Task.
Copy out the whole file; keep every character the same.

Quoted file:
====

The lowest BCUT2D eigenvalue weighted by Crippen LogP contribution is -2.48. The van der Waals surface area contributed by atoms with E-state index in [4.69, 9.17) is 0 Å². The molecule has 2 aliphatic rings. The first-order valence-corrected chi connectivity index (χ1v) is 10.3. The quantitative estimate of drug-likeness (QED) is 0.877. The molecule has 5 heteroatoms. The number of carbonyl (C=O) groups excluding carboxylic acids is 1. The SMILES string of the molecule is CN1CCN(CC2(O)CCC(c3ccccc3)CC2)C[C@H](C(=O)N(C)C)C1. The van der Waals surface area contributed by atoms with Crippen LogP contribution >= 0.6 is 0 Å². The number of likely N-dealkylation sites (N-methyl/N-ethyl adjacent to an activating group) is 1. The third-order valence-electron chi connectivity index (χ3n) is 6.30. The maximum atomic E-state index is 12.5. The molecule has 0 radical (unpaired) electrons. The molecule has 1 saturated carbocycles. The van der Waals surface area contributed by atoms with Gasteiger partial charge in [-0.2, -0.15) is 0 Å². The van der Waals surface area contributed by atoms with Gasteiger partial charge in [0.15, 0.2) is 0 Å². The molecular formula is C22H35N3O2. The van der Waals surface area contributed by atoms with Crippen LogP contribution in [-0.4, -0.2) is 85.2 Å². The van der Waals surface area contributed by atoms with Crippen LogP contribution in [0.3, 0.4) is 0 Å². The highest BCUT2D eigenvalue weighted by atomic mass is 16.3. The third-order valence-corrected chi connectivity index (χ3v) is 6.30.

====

The lowest BCUT2D eigenvalue weighted by Crippen LogP contribution is -2.48. The van der Waals surface area contributed by atoms with E-state index in [4.69, 9.17) is 0 Å². The molecule has 2 aliphatic rings. The first-order valence-corrected chi connectivity index (χ1v) is 10.3. The quantitative estimate of drug-likeness (QED) is 0.877. The molecule has 5 heteroatoms. The number of carbonyl (C=O) groups excluding carboxylic acids is 1. The SMILES string of the molecule is CN1CCN(CC2(O)CCC(c3ccccc3)CC2)C[C@H](C(=O)N(C)C)C1. The van der Waals surface area contributed by atoms with Crippen LogP contribution >= 0.6 is 0 Å². The number of likely N-dealkylation sites (N-methyl/N-ethyl adjacent to an activating group) is 1. The third-order valence-electron chi connectivity index (χ3n) is 6.30. The maximum atomic E-state index is 12.5. The molecule has 0 radical (unpaired) electrons. The molecule has 1 saturated carbocycles. The van der Waals surface area contributed by atoms with Gasteiger partial charge in [-0.2, -0.15) is 0 Å². The van der Waals surface area contributed by atoms with Gasteiger partial charge in [0.15, 0.2) is 0 Å². The molecular formula is C22H35N3O2. The van der Waals surface area contributed by atoms with Crippen LogP contribution in [-0.4, -0.2) is 85.2 Å². The van der Waals surface area contributed by atoms with Crippen LogP contribution in [0.3, 0.4) is 0 Å². The highest BCUT2D eigenvalue weighted by atomic mass is 16.3. The third-order valence-corrected chi connectivity index (χ3v) is 6.30.